* Photo by James Whittaker. Water babe: Triangle Diving’s crew and customers launch new craft Phoenix last week.
* Photo by James Whittaker. Water babe: Triangle Diving’s crew and customers launch new craft Phoenix last week.
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One of Bermuda's best-loved dive shops is back in action after a freak fire threatened to destroy the business.

When Triangle Diving boss Graham Maddocks saw his boat go up in flames in February, he feared his livelihood would also be reduced to ashes.

A little over two months later, the dive school, which brings thousands of tourists to the island each year, is back.

The business's original boat, Tenacity - a former drug runner which was sold at auction, rebuilt and re-fitted as a dive boat to become a much loved "character" on the local diving scene - is a burnt-out shell.

The fire, believed to be the result of an electrical fault, burnt through aluminum tanks and charred the boat down to the waterline.

But with the help of insurance cash and the support of the community, the dive club was able to relaunch with a new boat, the Phoenix, in time for the start of the season.

"We decided to name the boat Phoenix because we've risen from the ashes," Mr. Maddocks said yesterday.

He admitted the thought of shutting up shop had crossed his mind after the February 11 blaze.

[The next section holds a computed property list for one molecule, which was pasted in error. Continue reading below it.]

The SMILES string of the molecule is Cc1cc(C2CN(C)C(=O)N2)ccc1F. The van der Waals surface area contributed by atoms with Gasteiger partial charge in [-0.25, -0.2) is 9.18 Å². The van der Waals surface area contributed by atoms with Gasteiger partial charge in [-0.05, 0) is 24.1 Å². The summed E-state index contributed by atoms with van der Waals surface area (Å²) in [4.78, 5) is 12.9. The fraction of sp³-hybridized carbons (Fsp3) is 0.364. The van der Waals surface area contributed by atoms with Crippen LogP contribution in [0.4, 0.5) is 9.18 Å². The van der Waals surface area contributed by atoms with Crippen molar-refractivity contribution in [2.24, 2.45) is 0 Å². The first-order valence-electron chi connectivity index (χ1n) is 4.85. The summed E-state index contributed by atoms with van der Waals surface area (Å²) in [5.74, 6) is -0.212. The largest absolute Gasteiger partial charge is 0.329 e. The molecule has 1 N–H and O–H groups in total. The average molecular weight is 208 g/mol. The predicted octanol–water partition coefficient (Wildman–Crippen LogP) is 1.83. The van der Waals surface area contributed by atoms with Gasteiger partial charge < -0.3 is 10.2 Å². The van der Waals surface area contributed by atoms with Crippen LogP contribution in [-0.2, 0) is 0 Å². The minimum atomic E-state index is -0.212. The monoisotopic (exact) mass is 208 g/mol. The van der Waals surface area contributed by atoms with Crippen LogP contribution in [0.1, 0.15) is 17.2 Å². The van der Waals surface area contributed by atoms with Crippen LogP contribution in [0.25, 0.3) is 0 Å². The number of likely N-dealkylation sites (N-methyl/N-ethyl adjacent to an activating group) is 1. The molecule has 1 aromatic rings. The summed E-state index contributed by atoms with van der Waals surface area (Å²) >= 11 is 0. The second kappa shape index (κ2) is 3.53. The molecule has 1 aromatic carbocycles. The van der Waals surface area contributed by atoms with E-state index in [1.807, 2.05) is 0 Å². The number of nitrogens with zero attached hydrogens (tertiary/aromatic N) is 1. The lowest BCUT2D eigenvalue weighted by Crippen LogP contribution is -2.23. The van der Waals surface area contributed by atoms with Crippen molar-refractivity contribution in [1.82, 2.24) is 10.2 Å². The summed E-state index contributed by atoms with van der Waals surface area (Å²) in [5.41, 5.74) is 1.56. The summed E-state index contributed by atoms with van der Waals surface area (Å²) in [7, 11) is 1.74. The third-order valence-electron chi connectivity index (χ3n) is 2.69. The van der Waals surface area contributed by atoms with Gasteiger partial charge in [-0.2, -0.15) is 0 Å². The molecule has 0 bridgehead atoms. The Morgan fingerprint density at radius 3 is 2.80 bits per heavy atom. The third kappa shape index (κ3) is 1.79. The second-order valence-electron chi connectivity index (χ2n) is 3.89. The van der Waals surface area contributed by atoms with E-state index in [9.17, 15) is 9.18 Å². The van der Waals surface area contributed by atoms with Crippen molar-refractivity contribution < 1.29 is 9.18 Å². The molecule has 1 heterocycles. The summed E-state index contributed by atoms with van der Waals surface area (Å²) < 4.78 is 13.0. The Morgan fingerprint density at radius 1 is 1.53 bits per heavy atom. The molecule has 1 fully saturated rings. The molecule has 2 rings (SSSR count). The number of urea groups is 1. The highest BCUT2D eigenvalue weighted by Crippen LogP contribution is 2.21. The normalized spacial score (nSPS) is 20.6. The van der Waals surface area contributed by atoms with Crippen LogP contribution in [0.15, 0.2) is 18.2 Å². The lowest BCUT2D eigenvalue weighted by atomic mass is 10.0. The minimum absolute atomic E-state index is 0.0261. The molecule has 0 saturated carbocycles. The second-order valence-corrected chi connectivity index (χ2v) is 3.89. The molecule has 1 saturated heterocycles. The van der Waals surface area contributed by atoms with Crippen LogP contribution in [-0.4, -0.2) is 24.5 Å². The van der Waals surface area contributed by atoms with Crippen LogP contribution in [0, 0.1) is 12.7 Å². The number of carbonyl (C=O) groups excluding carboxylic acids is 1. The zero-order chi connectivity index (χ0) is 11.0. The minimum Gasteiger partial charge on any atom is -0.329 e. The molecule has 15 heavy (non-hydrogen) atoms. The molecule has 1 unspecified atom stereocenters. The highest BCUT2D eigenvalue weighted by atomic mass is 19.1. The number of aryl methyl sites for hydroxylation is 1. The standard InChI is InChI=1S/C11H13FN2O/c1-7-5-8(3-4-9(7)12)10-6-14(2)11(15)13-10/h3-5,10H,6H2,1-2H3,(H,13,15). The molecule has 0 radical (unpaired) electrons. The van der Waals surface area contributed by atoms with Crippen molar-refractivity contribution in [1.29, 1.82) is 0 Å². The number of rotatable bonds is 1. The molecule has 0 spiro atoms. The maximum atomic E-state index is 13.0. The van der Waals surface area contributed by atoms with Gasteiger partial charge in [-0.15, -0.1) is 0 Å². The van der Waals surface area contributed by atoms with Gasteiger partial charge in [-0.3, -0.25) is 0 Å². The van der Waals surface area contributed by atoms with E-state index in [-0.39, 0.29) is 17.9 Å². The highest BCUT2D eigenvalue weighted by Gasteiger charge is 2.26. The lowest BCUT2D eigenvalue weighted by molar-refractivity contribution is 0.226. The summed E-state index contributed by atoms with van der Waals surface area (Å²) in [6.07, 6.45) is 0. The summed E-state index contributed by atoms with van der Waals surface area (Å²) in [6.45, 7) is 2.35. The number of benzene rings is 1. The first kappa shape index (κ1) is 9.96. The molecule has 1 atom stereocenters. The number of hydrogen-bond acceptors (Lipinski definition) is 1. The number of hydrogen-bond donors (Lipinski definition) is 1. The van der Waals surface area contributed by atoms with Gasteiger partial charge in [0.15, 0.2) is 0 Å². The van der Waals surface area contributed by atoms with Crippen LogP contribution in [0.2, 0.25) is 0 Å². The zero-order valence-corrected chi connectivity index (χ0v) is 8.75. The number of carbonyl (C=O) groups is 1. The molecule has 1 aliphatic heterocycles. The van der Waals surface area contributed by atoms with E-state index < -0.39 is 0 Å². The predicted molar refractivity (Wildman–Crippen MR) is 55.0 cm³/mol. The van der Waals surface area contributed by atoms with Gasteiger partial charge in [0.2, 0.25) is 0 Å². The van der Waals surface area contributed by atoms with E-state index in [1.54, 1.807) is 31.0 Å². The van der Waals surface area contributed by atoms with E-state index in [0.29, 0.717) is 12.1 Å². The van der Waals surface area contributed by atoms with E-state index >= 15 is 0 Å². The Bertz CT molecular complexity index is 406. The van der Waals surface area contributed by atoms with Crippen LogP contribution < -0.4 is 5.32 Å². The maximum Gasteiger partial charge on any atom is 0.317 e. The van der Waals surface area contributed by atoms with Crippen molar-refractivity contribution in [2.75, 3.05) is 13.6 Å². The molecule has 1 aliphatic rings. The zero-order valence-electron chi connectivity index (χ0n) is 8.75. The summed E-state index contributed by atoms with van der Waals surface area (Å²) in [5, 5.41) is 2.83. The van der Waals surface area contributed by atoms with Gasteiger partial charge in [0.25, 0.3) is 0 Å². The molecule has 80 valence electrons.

But the support and encouragement of divers in Bermuda and all over the world convinced him to continue. He said: "We had so much support from the general public.

"The amount of calls that came in from people all over the world was really amazing - people who we had taught to dive, people who come here every year on holiday and, of course, our club members and local divers.

"You don't realise how big a part of the community you are.

"It had crossed my mind to pack it in. There are only so many times you can take a beating and get back up. But it was the well-wishers that made me think I have an obligation to reopen."

The club had its first trip of the season last week and was filled to capacity at the weekend.

But it hasn't been plain sailing. The new boat required six weeks of solid work to convert it for a dive operation.

The new boat is smaller than Tenacity but is faster, said Mr. Maddocks.

He added: "We've gone from having the slowest boat in Bermuda to the fastest.

"We will miss Tenacity because she was such a legend of local diving. We had put years of work into that boat and she was part of the club.

"But there are opportunities with the new boat too. It is quicker, so that opens up a bunch of new dive sites for us to visit."

For Mr. Maddocks, it is good to be back where he belongs - behind the wheel of a dive boat regaling tourists with tales of Bermuda's shipwrecks and offering scores of divers their first glimpse of the island's underwater world.

"It feels great. This is what I love to do," he said.

He added the comeback would not have been possible without the support of St. George's Boatyard, Bermuda Rentals, BF&M insurance, Works & Engineering and Charlie Loder.

Mr. Maddocks said: "Everybody pulled out all the stops to help us and we're very grateful."